WotF Honorable Mention!
Knocked out four books in about nine days ending last week, sometimes working 16+ hours at a stretch. Then for about a whole day, I had no projects on my desk. I hardly knew what to do with myself – LOL! Then UPS came with a manuscript for proofreading, and I felt whole again. ;) I jittered away the caffeine and stress hormones, slept a whole lot, and got back to human. Now I’ve got the book on my desk and a packet of flashcards on its way, and I’ll be getting my American Library Association training on Tuesday, so it’s back in the editing saddle!
The Public Handicapper Contest ended in a satisfying manner; I placed 353 out of over 4,500 participants with a $22 balance. I’m looking forward to the “Winter of Our Discontent” contest that runs December-January.
Family—Got the chemistry in my 55-gallon fish tank back into alignment. However, I’ve discovered that my tap water is full of phosphorous (P), so I’ll need to plan to eliminate it on a regular basis. If I had a higher-light setup, the plants might use it up as fertilizer, but since I don’t, the plants don’t grow that fast and use that many nutrients.
Now I’m tackling my 20-gallon “hospital” tank (which I haven’t needed as a hospital for ages). It’s not as bad as I’d feared. The pH is about 6.8, and the carbonate hardness (kH) is quite low, so I’ve hung a mesh bag of crushed coral in the filter’s outflow to raise the kH and, thus, the pH gradually. The general hardness (gH) is fairly high, a consequence of not changing the water very often. Evaporation concentrates the hardening ions; when you consistently remove only a little of the more concentrated water (because the level is already low due to evaporation) and top off with softer tap water, then the water gets harder and harder. More regular water changes should bring the gH down. As with the larger tank, the P is high; I’ll need to place some P-absorbent stuff in the filter or tank to get it out. That stuff is expensive—bleh.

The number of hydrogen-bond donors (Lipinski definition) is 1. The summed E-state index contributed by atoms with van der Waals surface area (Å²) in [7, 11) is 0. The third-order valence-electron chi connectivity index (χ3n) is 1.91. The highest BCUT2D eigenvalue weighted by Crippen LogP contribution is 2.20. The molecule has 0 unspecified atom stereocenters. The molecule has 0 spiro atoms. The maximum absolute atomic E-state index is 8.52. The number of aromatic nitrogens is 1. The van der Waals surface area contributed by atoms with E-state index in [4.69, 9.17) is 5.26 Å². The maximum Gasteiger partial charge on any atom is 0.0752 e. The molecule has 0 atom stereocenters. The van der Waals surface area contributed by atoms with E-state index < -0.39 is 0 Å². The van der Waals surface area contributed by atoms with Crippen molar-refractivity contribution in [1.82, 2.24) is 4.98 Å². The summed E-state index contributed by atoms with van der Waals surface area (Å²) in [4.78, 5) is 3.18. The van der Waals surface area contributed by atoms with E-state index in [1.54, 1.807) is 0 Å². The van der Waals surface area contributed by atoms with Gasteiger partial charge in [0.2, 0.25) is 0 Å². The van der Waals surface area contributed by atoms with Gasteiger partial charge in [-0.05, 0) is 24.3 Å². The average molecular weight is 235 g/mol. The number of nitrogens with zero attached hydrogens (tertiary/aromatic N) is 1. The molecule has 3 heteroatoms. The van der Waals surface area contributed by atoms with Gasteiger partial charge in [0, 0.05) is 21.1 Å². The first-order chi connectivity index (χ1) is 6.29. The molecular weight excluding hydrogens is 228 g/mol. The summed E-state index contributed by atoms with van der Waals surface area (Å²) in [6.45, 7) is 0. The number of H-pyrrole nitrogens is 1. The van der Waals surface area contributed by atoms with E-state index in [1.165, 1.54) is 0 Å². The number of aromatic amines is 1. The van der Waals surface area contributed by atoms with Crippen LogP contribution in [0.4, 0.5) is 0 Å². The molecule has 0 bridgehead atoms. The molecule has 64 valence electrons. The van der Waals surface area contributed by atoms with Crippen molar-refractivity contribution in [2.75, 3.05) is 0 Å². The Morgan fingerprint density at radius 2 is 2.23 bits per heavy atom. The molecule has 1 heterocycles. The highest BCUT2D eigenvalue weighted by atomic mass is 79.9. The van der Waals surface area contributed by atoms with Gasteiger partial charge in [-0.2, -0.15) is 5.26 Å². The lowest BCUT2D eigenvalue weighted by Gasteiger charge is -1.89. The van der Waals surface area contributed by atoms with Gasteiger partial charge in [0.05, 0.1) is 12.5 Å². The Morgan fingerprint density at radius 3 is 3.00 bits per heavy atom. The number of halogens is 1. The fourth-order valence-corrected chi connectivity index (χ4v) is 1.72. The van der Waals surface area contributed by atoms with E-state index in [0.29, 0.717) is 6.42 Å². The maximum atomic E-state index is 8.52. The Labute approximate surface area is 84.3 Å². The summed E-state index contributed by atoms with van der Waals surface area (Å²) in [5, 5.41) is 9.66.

The ammonia and nitrite are good in both tanks—yay! In the 20 g. tank, I toss a little food to the Malaysian Trumpet Snails a few times a week, and they keep the filter cycled with their wastes.
As I write this, I’m leaning back slightly in my chair and wearing a fleecy top, and little Bootsie is curled up on my chest, purring away. I’m so glad I serve a useful purpose in her life!
Culture—Finished Arthur C. Clarke’s Imperial Earth: good book, no idea why someone gave it that title. Now nearly done with Ian McDonald’s Evolution’s Shore (published in the U.K. as Chaga). I like how McDonald’s experience of being Irish has informed his view of neocolonialism and the empowerment (or lack thereof) of Africa. His female protagonist is strong and flawed. However, he occasionally lapses into idealizing ethnic groups—while well-meaning, it is another form of objectification.
Home & Garden—Everything I cleaned last time I had time to clean is dirty again, and the fall chores still await.
- The New York Aquarium has a fabulous walrus baby! OMG, he is sooooo cute! He loves his mommy very much, and when they nuzzle each other with their whiskered faces . . . eek! He was 115 pounds at birth and is over twice that now. Read more about mom and baby here and see more photos and videos here.
- Plug in your ZIP code at OpenSecrets.org and find out what political candidates your neighbors have donated to. Also use the site to learn all kinds of info about political donations to various campaigns.